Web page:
A public offering is the offering of securities of a company or a similar corporation to the public. Generally, the securities are to be listed on a stock exchange. In most jurisdictions, a public offering requires the issuing company to publish a prospectus detailing the terms and rights attached to the offered security, as well as information on the company itself and its finances. Many other regulatory requirements surround any public offering and they vary according to jurisdiction.
Initial public offering (IPO) is one type of public offering. Not all public offerings are IPOs. An IPO occurs only when a company offers its shares (not other securities) for the first time for public ownership and trading, an act making it a public company. However, public offerings are also made by already-listed companies. The company issues additional securities to the public, adding to those currently being traded. For example, a listed company with 8 million shares outstanding can offer to the public another 2 million shares. This is a public offering but not an IPO. Once the transaction is complete, the company will have 10 million shares outstanding. Non-initial public offering of equity is also called seasoned equity offering.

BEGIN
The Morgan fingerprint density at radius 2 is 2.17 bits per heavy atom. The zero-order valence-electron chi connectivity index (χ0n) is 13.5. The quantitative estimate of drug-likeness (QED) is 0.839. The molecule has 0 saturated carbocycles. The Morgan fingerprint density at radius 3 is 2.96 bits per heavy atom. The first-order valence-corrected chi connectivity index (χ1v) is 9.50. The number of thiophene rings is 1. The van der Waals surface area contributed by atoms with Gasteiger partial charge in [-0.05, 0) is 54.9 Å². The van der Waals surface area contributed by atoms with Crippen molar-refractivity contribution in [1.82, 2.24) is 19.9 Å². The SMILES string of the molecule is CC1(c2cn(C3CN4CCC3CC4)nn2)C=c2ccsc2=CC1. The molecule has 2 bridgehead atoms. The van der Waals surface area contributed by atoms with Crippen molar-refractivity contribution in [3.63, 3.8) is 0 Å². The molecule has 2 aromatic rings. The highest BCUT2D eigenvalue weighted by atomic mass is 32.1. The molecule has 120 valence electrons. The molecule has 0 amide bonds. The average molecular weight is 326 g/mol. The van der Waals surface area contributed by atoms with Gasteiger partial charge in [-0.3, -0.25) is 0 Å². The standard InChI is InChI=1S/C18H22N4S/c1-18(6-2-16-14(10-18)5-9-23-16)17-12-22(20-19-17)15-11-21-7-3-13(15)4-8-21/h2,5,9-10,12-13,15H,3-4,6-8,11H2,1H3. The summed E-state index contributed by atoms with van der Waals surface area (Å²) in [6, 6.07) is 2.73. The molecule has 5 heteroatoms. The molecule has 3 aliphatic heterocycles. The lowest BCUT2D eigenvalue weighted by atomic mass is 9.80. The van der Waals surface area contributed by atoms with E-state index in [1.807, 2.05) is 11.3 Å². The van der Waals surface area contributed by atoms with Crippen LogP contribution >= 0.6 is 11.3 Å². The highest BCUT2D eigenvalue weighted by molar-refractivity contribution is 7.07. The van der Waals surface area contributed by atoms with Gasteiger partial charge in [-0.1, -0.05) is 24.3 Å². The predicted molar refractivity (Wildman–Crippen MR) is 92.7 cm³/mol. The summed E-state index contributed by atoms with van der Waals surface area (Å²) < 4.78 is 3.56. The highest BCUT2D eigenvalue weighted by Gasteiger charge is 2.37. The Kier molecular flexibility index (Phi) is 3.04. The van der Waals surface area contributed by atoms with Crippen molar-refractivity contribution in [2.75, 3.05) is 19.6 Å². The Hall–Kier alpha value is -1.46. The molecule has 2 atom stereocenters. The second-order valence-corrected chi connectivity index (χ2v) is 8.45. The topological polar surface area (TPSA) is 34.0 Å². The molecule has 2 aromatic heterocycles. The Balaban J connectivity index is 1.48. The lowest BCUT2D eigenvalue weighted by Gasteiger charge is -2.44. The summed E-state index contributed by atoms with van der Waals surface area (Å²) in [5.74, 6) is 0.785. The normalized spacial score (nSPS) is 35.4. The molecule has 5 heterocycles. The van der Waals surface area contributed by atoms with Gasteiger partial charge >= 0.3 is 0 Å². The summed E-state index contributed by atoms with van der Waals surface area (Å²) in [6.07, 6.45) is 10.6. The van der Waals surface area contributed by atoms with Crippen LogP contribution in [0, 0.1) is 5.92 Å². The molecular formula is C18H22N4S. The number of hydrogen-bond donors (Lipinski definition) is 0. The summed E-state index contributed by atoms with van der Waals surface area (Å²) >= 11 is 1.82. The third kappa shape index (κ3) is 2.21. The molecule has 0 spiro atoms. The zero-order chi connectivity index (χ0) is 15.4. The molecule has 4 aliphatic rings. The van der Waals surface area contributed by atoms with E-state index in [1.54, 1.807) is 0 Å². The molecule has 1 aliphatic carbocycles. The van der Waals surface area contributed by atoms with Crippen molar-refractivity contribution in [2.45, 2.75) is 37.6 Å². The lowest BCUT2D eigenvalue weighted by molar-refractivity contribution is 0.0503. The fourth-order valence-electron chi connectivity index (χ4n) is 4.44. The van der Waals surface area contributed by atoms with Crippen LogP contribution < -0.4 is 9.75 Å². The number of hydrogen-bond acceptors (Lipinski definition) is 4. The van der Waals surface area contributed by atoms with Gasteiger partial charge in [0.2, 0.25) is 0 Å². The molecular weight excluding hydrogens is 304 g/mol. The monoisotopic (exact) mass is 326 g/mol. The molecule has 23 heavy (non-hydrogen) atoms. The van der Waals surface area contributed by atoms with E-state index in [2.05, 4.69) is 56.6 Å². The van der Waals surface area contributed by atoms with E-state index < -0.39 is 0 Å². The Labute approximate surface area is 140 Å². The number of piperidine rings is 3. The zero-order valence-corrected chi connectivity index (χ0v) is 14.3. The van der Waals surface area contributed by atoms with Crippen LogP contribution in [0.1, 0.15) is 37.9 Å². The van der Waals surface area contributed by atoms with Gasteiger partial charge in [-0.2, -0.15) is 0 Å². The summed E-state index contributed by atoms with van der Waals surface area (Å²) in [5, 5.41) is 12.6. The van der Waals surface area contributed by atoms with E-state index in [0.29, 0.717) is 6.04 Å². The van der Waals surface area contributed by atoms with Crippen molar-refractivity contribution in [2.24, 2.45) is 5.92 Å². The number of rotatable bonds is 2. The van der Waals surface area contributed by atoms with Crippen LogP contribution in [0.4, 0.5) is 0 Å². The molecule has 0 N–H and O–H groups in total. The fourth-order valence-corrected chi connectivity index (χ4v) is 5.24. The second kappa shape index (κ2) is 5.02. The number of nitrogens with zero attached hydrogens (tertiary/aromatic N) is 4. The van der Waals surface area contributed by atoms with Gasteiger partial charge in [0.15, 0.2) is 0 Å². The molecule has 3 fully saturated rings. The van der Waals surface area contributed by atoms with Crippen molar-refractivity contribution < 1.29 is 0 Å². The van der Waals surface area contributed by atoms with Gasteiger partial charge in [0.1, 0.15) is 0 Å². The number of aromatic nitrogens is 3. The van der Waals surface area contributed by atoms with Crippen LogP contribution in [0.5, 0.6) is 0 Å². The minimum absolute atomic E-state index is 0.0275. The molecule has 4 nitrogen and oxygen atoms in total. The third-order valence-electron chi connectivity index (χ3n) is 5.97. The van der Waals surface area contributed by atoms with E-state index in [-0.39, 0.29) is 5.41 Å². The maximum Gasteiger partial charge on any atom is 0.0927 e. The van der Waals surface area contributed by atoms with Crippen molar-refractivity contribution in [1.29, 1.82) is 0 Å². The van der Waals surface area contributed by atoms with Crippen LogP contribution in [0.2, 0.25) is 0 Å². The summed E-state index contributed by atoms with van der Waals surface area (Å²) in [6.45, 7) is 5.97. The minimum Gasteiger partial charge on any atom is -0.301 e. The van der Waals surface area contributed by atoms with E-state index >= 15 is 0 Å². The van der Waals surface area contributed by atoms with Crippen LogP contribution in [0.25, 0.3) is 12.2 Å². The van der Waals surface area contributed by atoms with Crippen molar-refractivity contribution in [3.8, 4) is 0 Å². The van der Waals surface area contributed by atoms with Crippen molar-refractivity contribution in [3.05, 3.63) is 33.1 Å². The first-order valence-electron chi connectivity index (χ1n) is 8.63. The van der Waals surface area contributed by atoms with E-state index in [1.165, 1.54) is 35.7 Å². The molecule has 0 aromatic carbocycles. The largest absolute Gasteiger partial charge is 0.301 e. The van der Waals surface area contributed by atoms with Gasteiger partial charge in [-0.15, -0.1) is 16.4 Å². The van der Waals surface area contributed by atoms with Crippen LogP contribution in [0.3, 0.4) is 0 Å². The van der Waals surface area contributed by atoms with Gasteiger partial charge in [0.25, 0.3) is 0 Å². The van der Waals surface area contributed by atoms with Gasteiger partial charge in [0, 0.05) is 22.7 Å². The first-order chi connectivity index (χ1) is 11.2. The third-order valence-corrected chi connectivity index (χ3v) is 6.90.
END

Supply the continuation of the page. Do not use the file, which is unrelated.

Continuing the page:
A shelf prospectus is often used by companies in exactly that situation. Instead of drafting one before each public offering, the company can file a single prospectus detailing the terms of many different securities it might offer in the next several years. Shortly before the offering (if any) actually takes place, the company informs the public of material changes in its finances and outlook since the publication of the shelf prospectus.
Other types of securities, besides shares, can be offered publicly. Bonds, warrants, capital notes and many other kinds of debt and equity vehicles are offered, issued and traded in public capital markets. A private company, with no shares listed publicly, can still issue other securities to the public and have them traded on an exchange. A public company, of course, may also offer and list other securities alongside its shares.
Most public offerings are in the primary market, that is, the issuing company itself is the offerer of securities to the public. The offered securities are then issued (allocated, allotted) to the new owners. If it is an offering of shares, this means that the company's outstanding capital grows. If it is an offering of other securities, this entails the creation or expansion of a series (of bonds, warrants, etc.). However, more rarely, public offerings take place in the secondary market. This is called a secondary market offering: existing security holders offer to sell their stake to other, new owners, through the stock exchange. The offerer is different from the issuer (the company). A secondary market offering is still a public offering with much the same requirements, including a prospectus.
The services of an underwriter are often used to conduct a public offering.
|40px||This finance-related article is a stub. You can help Wikipedia by expanding it.|
|22px||This law-related article is a stub. You can help Wikipedia by expanding it.|